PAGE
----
Eucalyptus nova-anglica H. Deane & Maiden

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Credits

Article from New Trees, Ross Bayton & John Grimshaw

Recommended citation
'Eucalyptus nova-anglica' from the website Trees and Shrubs Online (treesandshrubsonline.org/articles/eucalyptus/eucalyptus-nova-anglica/). Accessed 2021-09-23.

Common Names

  • New England Peppermint

Glossary

strobilus
Cone. Used here to indicate male pollen-producing structure in conifers which may or may not be cone-shaped.
dbh
Diameter (of trunk) at breast height. Breast height is defined as 4.5 feet (1.37 m) above the ground.
lanceolate
Lance-shaped; broadest in middle tapering to point.

References

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Credits

Article from New Trees, Ross Bayton & John Grimshaw

Recommended citation
'Eucalyptus nova-anglica' from the website Trees and Shrubs Online (treesandshrubsonline.org/articles/eucalyptus/eucalyptus-nova-anglica/). Accessed 2021-09-23.

Tree to 25 m. Bark rough, fibrous and grey or blackish on the trunk and larger branches; smooth and grey or pale brown above. Branchlets red. Juvenile leaves opposite, sessile, roughly circular to cordate and glaucous. Adult leaves thick, dull or semi-glossy green, 7.5–15 × 0.7–1 cm, narrowly lanceolate to lanceolate, lateral veins distinct, margins entire, apex acuminate; petiole terete, 1.5–2.5 cm long. Inflorescences solitary and axillary; umbellasters with seven flowers. Flower buds ovoid; hypanthium 0.4 cm wide; stamens white or cream. Capsule hemispherical to conical, sometimes glaucous, 0.4–0.5 cm diameter; valves three to four, exserted. Chippendale 1988. Distribution AUSTRALIA: New South Wales (northeast), Queensland (extreme southeast). Habitat Poorly drained areas on slopes and in valleys, often with heavy soils. USDA Hardiness Zone 8. Conservation status Not evaluated.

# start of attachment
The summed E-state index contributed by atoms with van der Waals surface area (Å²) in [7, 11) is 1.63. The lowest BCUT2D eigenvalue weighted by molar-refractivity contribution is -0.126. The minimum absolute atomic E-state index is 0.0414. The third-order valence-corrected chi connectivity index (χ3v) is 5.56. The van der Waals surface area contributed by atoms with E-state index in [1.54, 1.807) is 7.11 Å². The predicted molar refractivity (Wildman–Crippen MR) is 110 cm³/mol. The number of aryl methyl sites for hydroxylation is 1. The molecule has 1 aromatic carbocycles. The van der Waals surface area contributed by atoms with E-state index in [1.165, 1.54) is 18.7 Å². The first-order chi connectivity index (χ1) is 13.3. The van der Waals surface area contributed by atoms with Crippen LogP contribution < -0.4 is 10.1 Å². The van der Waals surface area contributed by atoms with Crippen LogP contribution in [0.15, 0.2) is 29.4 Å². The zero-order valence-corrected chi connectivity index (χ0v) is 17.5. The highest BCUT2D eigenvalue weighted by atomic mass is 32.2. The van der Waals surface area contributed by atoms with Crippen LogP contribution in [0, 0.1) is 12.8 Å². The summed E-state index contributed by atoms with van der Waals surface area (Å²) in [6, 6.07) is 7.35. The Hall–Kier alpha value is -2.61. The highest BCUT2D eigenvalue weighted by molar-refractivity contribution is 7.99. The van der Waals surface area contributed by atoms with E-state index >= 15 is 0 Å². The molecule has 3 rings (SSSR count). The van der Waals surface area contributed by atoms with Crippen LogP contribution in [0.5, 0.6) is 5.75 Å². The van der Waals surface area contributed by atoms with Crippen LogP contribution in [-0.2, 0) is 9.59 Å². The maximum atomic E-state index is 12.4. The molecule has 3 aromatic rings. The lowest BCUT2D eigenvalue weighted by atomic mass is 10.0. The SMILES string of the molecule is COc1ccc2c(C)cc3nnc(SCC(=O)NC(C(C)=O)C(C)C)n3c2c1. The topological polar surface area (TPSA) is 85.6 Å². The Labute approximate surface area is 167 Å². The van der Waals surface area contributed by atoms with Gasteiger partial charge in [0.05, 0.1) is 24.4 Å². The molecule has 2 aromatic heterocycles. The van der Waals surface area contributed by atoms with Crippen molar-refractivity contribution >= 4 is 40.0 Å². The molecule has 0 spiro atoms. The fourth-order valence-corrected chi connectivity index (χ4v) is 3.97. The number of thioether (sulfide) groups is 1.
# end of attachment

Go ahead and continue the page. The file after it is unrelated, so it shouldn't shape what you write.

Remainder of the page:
Eucalyptus nova-anglica is regarded as being remarkably cold-tolerant considering its comparatively northern origin, and is said to be hardy to about –12 ºC (Hardy Eucalyptus Page 2004). It will resprout very vigorously if coppiced by frost (or other means). It was not damaged by the frost at Lullingstone in 2005. Growth is vigorous, trees achieving 6 m in three years in England and 10 m in four years in Oregon (Gum Group 2007). The rounded juvenile foliage is attractive and ‘fairly’ blue, changing to a duller green in the lanceolate adult phase. The only large specimen noted in the United Kingdom is at Marwood Hill, Devon, where in 2006 it was 27 m tall (21 cm dbh) (TROBI). This would seem to be a species with which to experiment more widely.